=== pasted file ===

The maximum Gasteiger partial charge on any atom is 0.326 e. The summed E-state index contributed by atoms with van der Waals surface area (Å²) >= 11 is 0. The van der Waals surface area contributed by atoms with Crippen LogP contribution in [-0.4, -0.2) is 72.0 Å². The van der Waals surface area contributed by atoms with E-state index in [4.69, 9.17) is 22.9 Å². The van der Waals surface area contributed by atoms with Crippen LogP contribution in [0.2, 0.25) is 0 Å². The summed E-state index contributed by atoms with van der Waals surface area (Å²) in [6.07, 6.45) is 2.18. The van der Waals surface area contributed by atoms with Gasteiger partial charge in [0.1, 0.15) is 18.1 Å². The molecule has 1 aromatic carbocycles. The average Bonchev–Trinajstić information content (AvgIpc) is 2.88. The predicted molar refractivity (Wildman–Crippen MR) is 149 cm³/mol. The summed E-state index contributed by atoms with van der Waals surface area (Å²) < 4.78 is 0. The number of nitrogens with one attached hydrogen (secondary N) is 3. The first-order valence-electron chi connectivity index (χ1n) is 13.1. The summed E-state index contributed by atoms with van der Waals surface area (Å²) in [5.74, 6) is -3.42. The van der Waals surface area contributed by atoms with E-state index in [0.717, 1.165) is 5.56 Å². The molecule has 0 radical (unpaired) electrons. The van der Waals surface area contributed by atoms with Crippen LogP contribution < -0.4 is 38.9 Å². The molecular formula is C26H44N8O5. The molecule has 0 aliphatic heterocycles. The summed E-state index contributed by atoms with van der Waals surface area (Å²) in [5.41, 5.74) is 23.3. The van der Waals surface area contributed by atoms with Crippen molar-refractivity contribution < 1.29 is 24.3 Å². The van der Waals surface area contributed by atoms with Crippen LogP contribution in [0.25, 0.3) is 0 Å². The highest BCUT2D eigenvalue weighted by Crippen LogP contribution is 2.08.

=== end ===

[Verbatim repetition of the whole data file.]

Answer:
The maximum Gasteiger partial charge on any atom is 0.326 e. The summed E-state index contributed by atoms with van der Waals surface area (Å²) >= 11 is 0. The van der Waals surface area contributed by atoms with Crippen LogP contribution in [-0.4, -0.2) is 72.0 Å². The van der Waals surface area contributed by atoms with E-state index in [4.69, 9.17) is 22.9 Å². The van der Waals surface area contributed by atoms with Crippen LogP contribution in [0.2, 0.25) is 0 Å². The summed E-state index contributed by atoms with van der Waals surface area (Å²) in [6.07, 6.45) is 2.18. The van der Waals surface area contributed by atoms with Gasteiger partial charge in [0.1, 0.15) is 18.1 Å². The molecule has 1 aromatic carbocycles. The average Bonchev–Trinajstić information content (AvgIpc) is 2.88. The predicted molar refractivity (Wildman–Crippen MR) is 149 cm³/mol. The summed E-state index contributed by atoms with van der Waals surface area (Å²) < 4.78 is 0. The number of nitrogens with one attached hydrogen (secondary N) is 3. The first-order valence-electron chi connectivity index (χ1n) is 13.1. The summed E-state index contributed by atoms with van der Waals surface area (Å²) in [5.74, 6) is -3.42. The van der Waals surface area contributed by atoms with E-state index in [0.717, 1.165) is 5.56 Å². The molecule has 0 radical (unpaired) electrons. The van der Waals surface area contributed by atoms with Crippen LogP contribution < -0.4 is 38.9 Å². The molecular formula is C26H44N8O5. The molecule has 0 aliphatic heterocycles. The summed E-state index contributed by atoms with van der Waals surface area (Å²) in [5.41, 5.74) is 23.3. The van der Waals surface area contributed by atoms with Crippen molar-refractivity contribution < 1.29 is 24.3 Å². The van der Waals surface area contributed by atoms with Crippen LogP contribution in [0.25, 0.3) is 0 Å². The highest BCUT2D eigenvalue weighted by Crippen LogP contribution is 2.08.